Out[29]:
(1 mod 513)

Nope, that's not passing either. Remember we expect A back out again, of 25 in this case. 25 is a witness that 513 is not prime. How about 523 then?


In [30]:
n = M(19, 523)
n ** 523


Out[30]:
(19 mod 523)

In [31]:
n = M(25, 523)
n ** 523


Out[31]:
(25 mod 523)

In [32]:
n = M(31, 523)
n ** 523


Out[32]:
(31 mod 523)

OK, at last it appears we've struck gold. All of our As are testifying that 523 is a prime. Could all of these be liars?

Lets introduce the set of Carmichael Numbers, precisely those composites which sneak through the Fermat Test for any suitable base 1 < A < n.

561 is the lowest Carmichael number.


In [33]:
liars = [M(n, 561) for n in (19, 25, 31) if gcd(n, 561) == 1]
liars


Out[33]:
[(19 mod 561), (25 mod 561), (31 mod 561)]

In [34]:
[n**561 for n in liars]  # all pass the Fermat primality test


Out[34]:
[(19 mod 561), (25 mod 561), (31 mod 561)]

And yet 561 is a composite number, with prime factors (3, 11, 17).

Another test for primality, called the AKS Test, is more fool-proof. We'll need the coefficients of the polynomial (x - 1) ** p, where p is our candidate prime. Those coefficients may be read of Pascal's Triangle. If all coefficients but the first and last (which are 1) are divisible by p, then p is prime.

Lets try that out, first by writing a Python generator for successive rows of Pascal's Triangle:


In [35]:
def pascal():
    row = [1]
    while True:
        yield row
        row = [(i+j) for i,j in zip(row + [0], [0] + row)]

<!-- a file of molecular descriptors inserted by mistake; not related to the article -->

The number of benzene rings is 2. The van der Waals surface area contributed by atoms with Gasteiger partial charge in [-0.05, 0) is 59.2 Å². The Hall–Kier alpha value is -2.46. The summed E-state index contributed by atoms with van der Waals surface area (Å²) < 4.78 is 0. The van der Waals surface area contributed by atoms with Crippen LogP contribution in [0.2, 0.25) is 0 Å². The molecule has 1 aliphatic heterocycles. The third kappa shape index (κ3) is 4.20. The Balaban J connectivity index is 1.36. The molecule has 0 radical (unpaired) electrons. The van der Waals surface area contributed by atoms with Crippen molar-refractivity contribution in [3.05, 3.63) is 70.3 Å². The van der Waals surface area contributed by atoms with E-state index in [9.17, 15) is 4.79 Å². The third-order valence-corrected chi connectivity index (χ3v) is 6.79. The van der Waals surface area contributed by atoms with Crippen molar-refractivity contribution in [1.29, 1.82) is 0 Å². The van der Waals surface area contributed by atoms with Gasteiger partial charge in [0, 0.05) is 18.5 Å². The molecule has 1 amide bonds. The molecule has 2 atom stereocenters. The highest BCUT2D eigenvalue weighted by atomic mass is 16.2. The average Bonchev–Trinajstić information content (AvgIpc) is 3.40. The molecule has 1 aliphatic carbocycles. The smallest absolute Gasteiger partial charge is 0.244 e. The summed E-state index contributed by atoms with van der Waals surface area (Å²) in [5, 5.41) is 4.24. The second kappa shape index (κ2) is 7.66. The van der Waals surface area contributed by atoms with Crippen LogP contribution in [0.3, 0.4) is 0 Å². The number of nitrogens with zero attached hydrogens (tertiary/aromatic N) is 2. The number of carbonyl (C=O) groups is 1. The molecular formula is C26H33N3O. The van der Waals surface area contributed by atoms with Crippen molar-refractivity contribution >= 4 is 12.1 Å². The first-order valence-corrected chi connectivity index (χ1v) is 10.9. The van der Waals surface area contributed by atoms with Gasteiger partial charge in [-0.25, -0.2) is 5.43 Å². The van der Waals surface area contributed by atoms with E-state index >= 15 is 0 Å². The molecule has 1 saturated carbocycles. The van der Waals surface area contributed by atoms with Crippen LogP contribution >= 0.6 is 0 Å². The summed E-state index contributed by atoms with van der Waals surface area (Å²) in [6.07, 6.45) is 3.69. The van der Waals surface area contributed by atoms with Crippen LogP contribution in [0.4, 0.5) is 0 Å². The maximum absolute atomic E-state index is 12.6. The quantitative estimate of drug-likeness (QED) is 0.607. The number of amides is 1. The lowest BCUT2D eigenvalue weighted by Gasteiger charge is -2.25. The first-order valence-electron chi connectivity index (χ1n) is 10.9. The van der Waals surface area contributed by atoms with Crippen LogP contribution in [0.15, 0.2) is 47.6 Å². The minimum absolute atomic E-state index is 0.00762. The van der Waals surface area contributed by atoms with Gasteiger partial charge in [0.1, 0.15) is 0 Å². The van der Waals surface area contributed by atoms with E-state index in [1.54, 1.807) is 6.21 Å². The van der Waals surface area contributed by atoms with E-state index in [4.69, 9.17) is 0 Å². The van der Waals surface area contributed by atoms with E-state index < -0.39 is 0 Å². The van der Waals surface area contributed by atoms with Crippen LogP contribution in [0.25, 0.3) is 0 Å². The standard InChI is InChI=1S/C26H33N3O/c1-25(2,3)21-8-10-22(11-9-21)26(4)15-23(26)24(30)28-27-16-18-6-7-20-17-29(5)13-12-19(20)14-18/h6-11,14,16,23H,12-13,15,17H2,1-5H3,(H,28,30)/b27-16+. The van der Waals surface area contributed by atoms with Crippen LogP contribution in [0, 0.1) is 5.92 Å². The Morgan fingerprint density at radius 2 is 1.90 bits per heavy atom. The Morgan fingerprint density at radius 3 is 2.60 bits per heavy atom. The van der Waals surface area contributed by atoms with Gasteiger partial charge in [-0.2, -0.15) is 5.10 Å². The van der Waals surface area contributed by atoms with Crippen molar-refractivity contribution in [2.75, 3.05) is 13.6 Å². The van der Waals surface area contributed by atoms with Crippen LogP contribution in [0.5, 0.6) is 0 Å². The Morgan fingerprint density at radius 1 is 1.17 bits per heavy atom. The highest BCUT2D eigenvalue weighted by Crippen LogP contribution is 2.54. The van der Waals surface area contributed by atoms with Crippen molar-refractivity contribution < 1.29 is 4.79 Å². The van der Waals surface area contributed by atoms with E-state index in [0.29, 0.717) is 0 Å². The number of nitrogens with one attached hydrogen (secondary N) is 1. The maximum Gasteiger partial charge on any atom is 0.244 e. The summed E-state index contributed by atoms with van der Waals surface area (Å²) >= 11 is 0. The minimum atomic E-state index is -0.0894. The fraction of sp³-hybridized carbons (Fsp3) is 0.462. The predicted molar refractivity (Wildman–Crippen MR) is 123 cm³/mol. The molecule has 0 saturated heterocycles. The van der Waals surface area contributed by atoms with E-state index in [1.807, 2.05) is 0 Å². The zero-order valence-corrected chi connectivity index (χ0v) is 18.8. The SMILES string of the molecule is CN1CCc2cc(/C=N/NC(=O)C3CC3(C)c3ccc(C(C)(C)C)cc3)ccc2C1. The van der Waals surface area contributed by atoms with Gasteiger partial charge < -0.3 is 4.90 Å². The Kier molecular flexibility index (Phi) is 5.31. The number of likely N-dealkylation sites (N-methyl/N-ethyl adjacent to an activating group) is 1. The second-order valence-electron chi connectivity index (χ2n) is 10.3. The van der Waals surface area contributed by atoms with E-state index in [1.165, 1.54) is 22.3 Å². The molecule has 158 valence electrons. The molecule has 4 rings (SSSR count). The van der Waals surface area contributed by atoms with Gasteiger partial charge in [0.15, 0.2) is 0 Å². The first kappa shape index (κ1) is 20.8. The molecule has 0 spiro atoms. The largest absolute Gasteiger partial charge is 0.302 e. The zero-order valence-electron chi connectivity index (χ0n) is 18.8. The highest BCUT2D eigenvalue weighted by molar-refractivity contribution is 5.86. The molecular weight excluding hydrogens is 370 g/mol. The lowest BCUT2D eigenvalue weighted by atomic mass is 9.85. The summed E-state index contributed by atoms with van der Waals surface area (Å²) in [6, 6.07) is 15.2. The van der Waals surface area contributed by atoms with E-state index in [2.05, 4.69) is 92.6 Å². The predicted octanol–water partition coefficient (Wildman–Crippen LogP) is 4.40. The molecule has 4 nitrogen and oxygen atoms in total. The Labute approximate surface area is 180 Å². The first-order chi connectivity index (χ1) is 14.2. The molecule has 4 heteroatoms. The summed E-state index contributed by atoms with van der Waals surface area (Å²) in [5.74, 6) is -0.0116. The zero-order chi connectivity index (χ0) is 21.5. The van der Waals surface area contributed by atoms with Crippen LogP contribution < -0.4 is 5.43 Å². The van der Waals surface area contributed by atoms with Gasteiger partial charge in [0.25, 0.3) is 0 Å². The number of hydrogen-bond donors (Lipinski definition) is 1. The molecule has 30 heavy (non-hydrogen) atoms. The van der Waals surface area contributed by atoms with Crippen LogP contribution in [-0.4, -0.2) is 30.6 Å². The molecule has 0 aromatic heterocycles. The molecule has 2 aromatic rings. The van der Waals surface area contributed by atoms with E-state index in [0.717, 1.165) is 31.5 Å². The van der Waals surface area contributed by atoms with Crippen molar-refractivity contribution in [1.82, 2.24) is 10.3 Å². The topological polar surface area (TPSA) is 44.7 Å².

gen = pascal()
for i in range(10):
    print(next(gen))


[1]
[1, 1]
[1, 2, 1]
[1, 3, 3, 1]
[1, 4, 6, 4, 1]
[1, 5, 10, 10, 5, 1]
[1, 6, 15, 20, 15, 6, 1]
[1, 7, 21, 35, 35, 21, 7, 1]
[1, 8, 28, 56, 70, 56, 28, 8, 1]
[1, 9, 36, 84, 126, 126, 84, 36, 9, 1]

That seems to be working. So Pascal's Triangle could be at the heart of a new iterator for producing successive prime numbers.


In [36]:
def primes():
    yield 2
    p = 1
    gen = pascal()
    next(gen) # [1]
    next(gen) # [1, 1]
    while True:
        p += 2 # 3, 5... check odd rows only, once 2 yielded
        next(gen)     # skip even row
        r = set(next(gen)[1:-1]) # drop 1s on both ends and dedupe
        if sum([coeff%p for coeff in r]) == 0:
            yield p

ps = primes()
print(str([next(ps) for _ in range(100)]))


[2, 3, 5, 7, 11, 13, 17, 19, 23, 29, 31, 37, 41, 43, 47, 53, 59, 61, 67, 71, 73, 79, 83, 89, 97, 101, 103, 107, 109, 113, 127, 131, 137, 139, 149, 151, 157, 163, 167, 173, 179, 181, 191, 193, 197, 199, 211, 223, 227, 229, 233, 239, 241, 251, 257, 263, 269, 271, 277, 281, 283, 293, 307, 311, 313, 317, 331, 337, 347, 349, 353, 359, 367, 373, 379, 383, 389, 397, 401, 409, 419, 421, 431, 433, 439, 443, 449, 457, 461, 463, 467, 479, 487, 491, 499, 503, 509, 521, 523, 541]

Homework:

Watch this Youtube on the Chinese Remainder Theorem (CRT). Be prepared to explain its utility. What Youtube do you find most elucidating, regarding the CRT?

So now it looks like we have another fun tool for exploring Group Theory, while learning Python at the same time!

Now lets take what we've learned in this chapter and apply it to an important topic: Public Key Cryptography.

Back to Chapter 3: A First Class
Chapter 5: Public Key Cryptography
Introduction